Out of Time ended the season on a completely jaw-dropping and shocking note back when it first aired. The crew gain control of a temporal drive which allows them to travel in time. They encounter their future selves from fifteen years hence, and discover that the ability to travel anywhere they want in time and space has given them enormous power...and power corrupts. It's an excellent idea which is genuinely unsettling and the episode has an unusually doom-laden atmosphere to it building up to a huge cliffhanger ending.
And then...nothing. Several months after filming of Season 6 was completed, lead actor Craig Charles became embroiled in a major scandal that led to police charges being filed (Red Dwarf had made Charles one of the biggest names on TV at the time, and he enjoyed the rock 'n' roll lifestyle a little too much, something that later came back to trouble him on Coronation Street as well). He was eventually fully exonerated, but it took a long time for him to clear his name. At the same time, the writing relationship between Rob Grant and Doug Naylor unfortunately broke down and their partnership split. Rob Grant left the series to start writing novels, whilst Doug Naylor became the sole writer and flag-carrier for the series.
Eventually, Red Dwarf returned for a new series in 1997, but it was a very different show to what had come before. But I'll be covering that in due course.
This season saw a marked change in the series. Still watchable and still funny with brilliant production values (for a BBC show in 1993, anyway), there was more trading on past glories than the exploration of fresh new ideas, and a much greater reliance on running gags. Lister, having been set up as a pretty canny guy over the previous five seasons, was also reset into a slightly dim slob, which wasn't really fair to the character. However, the performances remained strong, Gunmen of the Apocalypse is a classic episode and the cliffhanger ending is still startling today."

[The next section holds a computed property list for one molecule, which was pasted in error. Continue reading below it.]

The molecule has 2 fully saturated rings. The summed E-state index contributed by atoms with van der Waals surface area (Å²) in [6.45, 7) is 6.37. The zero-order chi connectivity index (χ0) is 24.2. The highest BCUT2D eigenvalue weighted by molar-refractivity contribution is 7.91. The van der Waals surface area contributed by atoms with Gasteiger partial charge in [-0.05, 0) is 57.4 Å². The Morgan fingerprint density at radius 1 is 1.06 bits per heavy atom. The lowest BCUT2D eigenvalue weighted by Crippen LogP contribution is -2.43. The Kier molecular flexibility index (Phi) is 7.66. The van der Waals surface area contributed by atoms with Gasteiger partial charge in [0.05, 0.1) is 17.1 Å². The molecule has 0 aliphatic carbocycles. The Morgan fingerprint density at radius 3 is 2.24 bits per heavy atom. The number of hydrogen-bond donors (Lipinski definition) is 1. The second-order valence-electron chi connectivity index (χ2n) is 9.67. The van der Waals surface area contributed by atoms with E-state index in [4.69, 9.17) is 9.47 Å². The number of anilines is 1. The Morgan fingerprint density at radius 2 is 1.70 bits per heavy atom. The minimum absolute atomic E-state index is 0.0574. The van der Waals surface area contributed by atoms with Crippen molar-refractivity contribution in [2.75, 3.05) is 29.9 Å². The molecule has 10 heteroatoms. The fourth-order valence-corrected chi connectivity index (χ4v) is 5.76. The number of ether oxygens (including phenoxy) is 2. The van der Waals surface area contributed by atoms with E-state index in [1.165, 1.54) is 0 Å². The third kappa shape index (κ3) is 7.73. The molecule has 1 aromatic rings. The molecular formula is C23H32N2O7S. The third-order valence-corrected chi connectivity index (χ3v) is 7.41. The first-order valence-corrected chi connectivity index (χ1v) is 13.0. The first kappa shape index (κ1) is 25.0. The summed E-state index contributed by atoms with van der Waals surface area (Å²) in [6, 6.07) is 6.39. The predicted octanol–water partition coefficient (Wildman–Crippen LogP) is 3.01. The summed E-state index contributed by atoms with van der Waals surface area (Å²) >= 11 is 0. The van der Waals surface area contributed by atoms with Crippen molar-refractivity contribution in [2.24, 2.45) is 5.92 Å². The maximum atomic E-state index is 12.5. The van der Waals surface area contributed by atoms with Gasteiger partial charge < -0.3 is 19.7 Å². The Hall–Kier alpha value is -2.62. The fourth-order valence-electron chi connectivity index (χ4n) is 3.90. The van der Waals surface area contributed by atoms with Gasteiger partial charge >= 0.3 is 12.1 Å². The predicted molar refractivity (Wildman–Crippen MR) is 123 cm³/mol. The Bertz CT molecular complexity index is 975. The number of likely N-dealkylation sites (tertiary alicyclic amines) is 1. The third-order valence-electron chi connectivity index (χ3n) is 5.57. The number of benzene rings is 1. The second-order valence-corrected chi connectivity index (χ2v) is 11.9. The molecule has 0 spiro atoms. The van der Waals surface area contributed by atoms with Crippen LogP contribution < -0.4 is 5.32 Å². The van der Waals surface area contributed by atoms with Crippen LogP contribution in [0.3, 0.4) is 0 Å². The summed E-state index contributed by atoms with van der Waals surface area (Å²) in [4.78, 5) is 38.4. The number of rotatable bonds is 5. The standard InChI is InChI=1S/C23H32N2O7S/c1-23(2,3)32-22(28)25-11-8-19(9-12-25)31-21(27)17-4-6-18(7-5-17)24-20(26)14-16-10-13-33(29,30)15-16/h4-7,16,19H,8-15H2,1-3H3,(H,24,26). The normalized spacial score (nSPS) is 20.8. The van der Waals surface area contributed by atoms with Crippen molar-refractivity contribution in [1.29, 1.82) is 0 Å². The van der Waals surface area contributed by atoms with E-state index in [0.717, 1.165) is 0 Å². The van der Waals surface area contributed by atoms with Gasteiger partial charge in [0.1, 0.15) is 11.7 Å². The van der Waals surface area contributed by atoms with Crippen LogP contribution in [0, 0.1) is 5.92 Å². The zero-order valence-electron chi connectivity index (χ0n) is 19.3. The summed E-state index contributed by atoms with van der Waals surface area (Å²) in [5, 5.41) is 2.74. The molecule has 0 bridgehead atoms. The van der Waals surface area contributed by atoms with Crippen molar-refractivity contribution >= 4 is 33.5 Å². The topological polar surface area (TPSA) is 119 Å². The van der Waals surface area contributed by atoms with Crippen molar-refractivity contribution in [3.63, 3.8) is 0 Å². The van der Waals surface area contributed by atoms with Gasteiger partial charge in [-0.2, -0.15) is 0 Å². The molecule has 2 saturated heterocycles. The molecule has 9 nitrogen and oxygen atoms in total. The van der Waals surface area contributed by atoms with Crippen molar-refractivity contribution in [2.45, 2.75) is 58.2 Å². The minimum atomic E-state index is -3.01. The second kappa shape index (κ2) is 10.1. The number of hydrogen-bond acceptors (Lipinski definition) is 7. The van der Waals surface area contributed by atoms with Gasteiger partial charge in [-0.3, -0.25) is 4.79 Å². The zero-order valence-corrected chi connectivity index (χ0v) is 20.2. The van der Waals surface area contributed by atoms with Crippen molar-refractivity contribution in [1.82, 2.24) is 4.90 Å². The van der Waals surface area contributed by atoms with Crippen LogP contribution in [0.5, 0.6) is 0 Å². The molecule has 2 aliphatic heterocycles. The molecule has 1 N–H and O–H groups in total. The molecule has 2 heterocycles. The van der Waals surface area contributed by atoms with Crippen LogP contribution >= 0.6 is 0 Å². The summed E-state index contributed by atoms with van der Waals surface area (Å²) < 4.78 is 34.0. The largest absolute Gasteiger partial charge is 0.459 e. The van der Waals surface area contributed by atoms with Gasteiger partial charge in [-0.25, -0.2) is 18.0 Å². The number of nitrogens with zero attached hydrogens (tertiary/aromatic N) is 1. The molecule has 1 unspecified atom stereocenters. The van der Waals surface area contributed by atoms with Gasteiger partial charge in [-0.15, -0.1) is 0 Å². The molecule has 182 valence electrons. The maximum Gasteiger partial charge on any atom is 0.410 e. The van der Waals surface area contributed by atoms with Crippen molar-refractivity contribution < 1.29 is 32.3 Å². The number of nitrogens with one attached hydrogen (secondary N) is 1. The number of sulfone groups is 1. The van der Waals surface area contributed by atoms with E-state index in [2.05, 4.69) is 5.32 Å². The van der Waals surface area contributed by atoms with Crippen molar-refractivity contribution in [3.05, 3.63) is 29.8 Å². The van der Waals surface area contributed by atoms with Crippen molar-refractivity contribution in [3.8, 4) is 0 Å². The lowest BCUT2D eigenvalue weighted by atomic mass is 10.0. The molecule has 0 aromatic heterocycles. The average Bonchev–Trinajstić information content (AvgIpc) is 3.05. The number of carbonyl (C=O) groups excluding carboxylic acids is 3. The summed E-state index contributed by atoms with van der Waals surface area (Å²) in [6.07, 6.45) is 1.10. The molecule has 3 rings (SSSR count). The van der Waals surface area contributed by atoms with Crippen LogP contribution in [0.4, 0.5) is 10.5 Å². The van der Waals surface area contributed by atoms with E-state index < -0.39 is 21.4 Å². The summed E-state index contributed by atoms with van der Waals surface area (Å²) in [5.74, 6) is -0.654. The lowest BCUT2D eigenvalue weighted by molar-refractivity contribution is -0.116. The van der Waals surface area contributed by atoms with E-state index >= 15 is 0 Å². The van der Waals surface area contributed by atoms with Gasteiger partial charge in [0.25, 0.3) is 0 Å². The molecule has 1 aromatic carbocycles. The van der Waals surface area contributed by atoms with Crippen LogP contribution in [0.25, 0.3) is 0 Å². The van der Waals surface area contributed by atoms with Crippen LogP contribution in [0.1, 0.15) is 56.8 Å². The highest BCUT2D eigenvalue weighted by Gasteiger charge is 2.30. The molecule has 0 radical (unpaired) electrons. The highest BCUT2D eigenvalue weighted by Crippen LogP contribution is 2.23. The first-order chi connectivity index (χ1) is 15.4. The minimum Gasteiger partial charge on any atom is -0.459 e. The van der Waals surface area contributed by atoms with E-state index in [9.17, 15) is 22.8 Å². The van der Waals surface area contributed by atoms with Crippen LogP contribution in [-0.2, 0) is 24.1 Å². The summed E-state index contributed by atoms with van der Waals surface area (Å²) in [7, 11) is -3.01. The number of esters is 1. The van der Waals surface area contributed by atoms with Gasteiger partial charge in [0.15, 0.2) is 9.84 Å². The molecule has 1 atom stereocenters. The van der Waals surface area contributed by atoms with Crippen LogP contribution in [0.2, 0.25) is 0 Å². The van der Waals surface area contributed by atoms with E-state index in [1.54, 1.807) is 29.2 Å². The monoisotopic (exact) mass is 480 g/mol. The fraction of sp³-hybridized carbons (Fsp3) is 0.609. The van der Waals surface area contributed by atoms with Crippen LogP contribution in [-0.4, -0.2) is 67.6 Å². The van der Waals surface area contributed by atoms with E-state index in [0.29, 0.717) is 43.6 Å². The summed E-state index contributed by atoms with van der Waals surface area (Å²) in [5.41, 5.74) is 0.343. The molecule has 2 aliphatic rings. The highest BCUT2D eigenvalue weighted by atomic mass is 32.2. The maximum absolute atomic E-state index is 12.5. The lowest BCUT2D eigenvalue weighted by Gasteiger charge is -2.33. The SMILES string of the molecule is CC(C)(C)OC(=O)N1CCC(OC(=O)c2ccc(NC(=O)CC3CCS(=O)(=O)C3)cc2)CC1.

R William | Paducah, Ky USA | 08/29/2009
(5 out of 5 stars)
"Red Dwarf VI is a MUST item for any Red Dwarf and British Comedy fan. Warning - do not purchase volume VI unless you already have and have seen Volume I or other Red Dwarf predecessor, or you may be a bit lost."
The best of both worlds.
Bruce W. Johns | Rockford Illinois USA | 07/07/2006
(5 out of 5 stars)
"Some people will tell you to stay away from series 6,7,and 8. I will say that for the best of Sci-fi and Comedy this is by far the best season! there are "running" jokes in this season. Yes some are funny and some are tasteless but none of them take away from the series as a whole. Ayone who enjoyes a laugh or a well thought out sci-fi series will be able to jump right in with both feet in this series. You don't have to watch the first 5 series (however I highly recomend you do) to enjoy this series. It starts out very much the same way as series one, albeit not quite the same. Dave Lister wakes from a long stasis sleep to find he's forgotten who he is. The writers do an excellent job of reinventing the show via this amnesia intro. The other characters are simalarly introduced and a summary of their character types are given. So, like I said if you've never seen Red Dwarf, Don't Panic (to rip off another sci-fi/comedy great) you will be able to enjoy this classic series without doing your homework. This has just recently become my favorite series as I just watched again last week. Throughout series 6 you'll get long laughs, great sci-fi and Arnold Judas Rimmer, Rimmer to ryme with scum."